From the early morning of August 24th I am in possession of a treasure. In the days that follow I find myself coming to a stop along Swanston Street and rummaging through my bag until I feel the shoelace-like necklace in my hand. When I wear it around my neck in Federation Square I anxiously grasp at the pendant (flat, and the size of a credit card) seeking certainty that it is there.
Technically it’s now void, worthless even. But I think I will treasure it for a little while yet. It gave me access to the thoughts and minds of dozens of writers and provided enough inspiration (and topics for futureoflongform.com) to keep me going for months.
One of my favourite lines from this year’s Melbourne Writers Festival is from 'The New Yorker' team (paraphrased) A ‘New Yorker’ piece has beats in it. It moves you through ideas. It isn’t a waste of time. That one’s going up on my wall.
At his ‘In Conversation’ session, Robin Hemley quotes Tobias Wolff as saying (paraphrased) Some stories have to be told, they create a kind of volcanic pressure within you.
Lee Gutkind speaks of his research work for ‘Almost Human: Making Robots Think’. He tells writers pursuing similar immersion projects to, ‘find a long term project with a beginning and an end.’ As far as cracking into those projects he reminds us that, ‘lots of people think what they’re doing is really important and thinks nobody notices.’ Thus if you show those potential subjects that you understand and respect what they’re doing you are likely to be allowed in. But he warns, ‘if you don’t immerse yourself for long periods of time – if you don’t watch them succeed or fail – then you’re not a part of it.’ (For more on this session check out this post by Samantha van Zweden).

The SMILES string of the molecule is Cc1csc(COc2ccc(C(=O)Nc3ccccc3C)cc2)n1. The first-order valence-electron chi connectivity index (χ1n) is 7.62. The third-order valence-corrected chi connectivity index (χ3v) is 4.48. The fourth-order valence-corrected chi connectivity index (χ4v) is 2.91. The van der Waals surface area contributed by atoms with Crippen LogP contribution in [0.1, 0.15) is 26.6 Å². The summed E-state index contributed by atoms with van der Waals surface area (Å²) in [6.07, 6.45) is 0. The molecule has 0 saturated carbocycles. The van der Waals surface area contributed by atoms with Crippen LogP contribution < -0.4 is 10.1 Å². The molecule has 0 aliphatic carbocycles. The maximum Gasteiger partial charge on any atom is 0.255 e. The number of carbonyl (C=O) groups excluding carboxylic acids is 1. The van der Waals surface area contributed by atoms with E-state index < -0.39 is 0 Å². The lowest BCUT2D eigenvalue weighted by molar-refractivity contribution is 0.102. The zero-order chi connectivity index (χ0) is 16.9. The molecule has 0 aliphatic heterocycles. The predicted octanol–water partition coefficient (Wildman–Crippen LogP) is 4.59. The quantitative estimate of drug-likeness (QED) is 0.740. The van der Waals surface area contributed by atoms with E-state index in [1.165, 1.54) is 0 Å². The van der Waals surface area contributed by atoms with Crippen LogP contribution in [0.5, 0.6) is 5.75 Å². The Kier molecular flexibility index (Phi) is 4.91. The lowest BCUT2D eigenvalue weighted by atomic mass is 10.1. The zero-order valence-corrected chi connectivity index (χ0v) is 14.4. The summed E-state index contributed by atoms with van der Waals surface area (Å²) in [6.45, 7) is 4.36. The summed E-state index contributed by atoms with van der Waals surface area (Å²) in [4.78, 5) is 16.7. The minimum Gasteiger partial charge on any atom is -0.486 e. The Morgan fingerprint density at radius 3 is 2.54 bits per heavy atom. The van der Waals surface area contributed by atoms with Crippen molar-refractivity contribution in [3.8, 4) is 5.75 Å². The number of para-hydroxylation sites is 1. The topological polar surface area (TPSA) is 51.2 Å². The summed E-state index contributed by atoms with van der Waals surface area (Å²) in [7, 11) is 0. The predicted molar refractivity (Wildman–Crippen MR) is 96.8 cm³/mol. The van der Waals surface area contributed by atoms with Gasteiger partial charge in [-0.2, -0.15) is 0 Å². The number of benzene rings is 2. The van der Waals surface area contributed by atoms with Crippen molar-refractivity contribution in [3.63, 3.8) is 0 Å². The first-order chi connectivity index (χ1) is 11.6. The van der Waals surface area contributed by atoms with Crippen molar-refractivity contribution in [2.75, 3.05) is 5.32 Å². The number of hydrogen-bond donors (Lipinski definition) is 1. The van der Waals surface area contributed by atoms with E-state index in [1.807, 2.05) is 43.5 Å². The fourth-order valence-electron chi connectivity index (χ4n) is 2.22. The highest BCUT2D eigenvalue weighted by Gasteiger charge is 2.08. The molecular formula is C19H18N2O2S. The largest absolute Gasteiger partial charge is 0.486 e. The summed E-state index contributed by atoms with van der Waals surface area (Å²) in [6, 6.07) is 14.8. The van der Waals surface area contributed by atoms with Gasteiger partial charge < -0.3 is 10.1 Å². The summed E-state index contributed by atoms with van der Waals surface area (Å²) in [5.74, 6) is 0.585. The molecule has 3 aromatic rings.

I like what Pico Iyer says in his session with Robert Dessaix, ‘If you write honestly you have to forget about the audience.’
I am asked by my fellow Emerging Bloggers what the highlights of the festival were for me. I think first in sessions, ‘I learned a lot from David Grann’s presentation,’ I say. (And wrote that up too). Interviewing Robin Hemley and Hattie Fletcher were highlights. It meant something to me to shake Lee Gutkind’s hand and thank him for his indirect advice and inspiration over the years.
But I also learned from those around me. Bloggers emerging and official blew my socks off with their speedy-yet-beautifully-written post-session reviews. (especially Alice Robinson, Angela Meyer, Andrew Bifield and Samantha van Zweden). Jen Hansen – a savvy journalist in her own right - reminded me of the importance of chutzpah. As a session chair Estelle Tang showed that earnestness, intelligence and humour are not mutually exclusive. The entire cast of The Radio Hour should stop us all from referring to ‘This American Life’ as the cultural touch point for good radio documentaries. It was proof enough of the trove of local talent we have.
And then there’s the people who made the festival happen – outgoing Director Steve Grimwade and his amazingly talented team (including my main contact, Imogen Kandel). And those who made it happen for me, Karen Andrews and Lisa Dempster at the Emerging Writers Festival. Generous legends, all of them.
It may be void of value, but I am sure this pass has some kind of a half-life. For this reason it will remain a treasure for me and take pride of place at my desk alongside the framed ‘Remittance Advice’ of the first article I was paid for.